It would take more than one year for the Syrian Democratic Forces (SDF) and international coalition forces to get that last foot ‘in the grave’ with the defeat of Baghouz. Still, despite the loss of all territorial holdings, few believe that ISIS is totally defeated.
Al-Hawl refugee camp in northeastern Syria, where the last remnants of ISIS were shipped to as they fled Baghouz, is a sprawling, dusty tent city, just 40 straight-line miles from Sinjar City, where ISIS committed some of its greatest atrocities in 2014 against the Yezidi people. Today, in a dramatic reversal, some 73,000 people, mostly ISIS families, live in captivity in Al-Hawl. They are primarily women and children (91%), with 65%, or over 47,000, being children under the age of 12. More than 3,000 children are separated from or without any adult family members. Most of these have arrived just since December, when the camp had just a little over 10,000 people.
At that time, ISIS was reduced to a final few villages along the Euphrates River near the Iraq border. The battle for the final village, Baghouz, kicked off on Feb. 1. Here were the last remnants, the most determined fighters, the hardened core of ISIS, who had survived multiple defeats and not lost heart, not changed loyalties, not doubted their cause. At that time, U.S. military estimates put their numbers at about 3,000 people. Negotiations at the start of the battle gave ISIS families, or “civilians”, an opportunity to evacuate the village before the fighting really began. As the evacuation began, it became clear that the tendency to underestimate ISIS that had characterized much of their rise was still in play.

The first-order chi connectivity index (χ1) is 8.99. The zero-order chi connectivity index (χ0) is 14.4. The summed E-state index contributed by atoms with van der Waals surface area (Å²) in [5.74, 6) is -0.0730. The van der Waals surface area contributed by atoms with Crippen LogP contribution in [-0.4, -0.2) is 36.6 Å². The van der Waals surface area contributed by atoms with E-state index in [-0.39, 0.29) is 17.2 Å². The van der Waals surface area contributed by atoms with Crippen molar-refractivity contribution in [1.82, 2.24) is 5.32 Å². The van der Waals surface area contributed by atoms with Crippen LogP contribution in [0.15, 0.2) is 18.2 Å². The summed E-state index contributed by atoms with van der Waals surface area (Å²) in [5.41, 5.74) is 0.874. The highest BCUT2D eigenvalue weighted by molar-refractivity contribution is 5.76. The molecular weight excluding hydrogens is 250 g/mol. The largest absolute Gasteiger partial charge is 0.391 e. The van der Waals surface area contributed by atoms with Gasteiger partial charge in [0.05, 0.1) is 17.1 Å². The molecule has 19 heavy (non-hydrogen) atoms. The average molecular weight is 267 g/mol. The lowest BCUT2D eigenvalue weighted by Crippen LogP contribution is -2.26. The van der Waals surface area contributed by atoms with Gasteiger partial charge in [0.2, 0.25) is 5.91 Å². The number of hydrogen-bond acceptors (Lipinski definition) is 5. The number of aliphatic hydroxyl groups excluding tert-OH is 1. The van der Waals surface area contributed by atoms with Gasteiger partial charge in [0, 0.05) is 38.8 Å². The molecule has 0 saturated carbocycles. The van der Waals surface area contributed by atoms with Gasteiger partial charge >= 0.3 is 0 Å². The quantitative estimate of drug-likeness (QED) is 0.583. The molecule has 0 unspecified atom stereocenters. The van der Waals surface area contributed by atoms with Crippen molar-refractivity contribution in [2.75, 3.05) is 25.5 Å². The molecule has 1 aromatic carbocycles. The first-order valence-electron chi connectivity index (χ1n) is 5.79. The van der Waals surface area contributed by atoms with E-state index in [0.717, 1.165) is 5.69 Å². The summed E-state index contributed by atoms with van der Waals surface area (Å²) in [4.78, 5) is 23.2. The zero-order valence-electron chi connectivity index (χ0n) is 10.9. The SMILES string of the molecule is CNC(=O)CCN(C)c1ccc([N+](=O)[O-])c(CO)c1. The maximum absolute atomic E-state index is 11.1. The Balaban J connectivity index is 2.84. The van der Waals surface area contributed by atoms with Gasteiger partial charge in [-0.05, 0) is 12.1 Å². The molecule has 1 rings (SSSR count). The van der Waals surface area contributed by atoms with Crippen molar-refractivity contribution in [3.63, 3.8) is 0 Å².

Some 35,000 people eventually poured out of an area roughly one square mile in size. One woman told us that each person had a three-by-six-foot space to live in. Some walked out and were met by our FBR team who gave immediate first aid and food until they could be screened by the SDF and US forces and sent on to detainment camps. Others were loaded into big lorries, bumping over desert roads with only the things they could carry. Many had been wounded during the fighting they had been fleeing for the last year. They were all dropped off at the desert screening points, where our team met them and provided relief while they were screened and then loaded back up again to be sent to the next place; for the majority, this was Al-Hawl camp.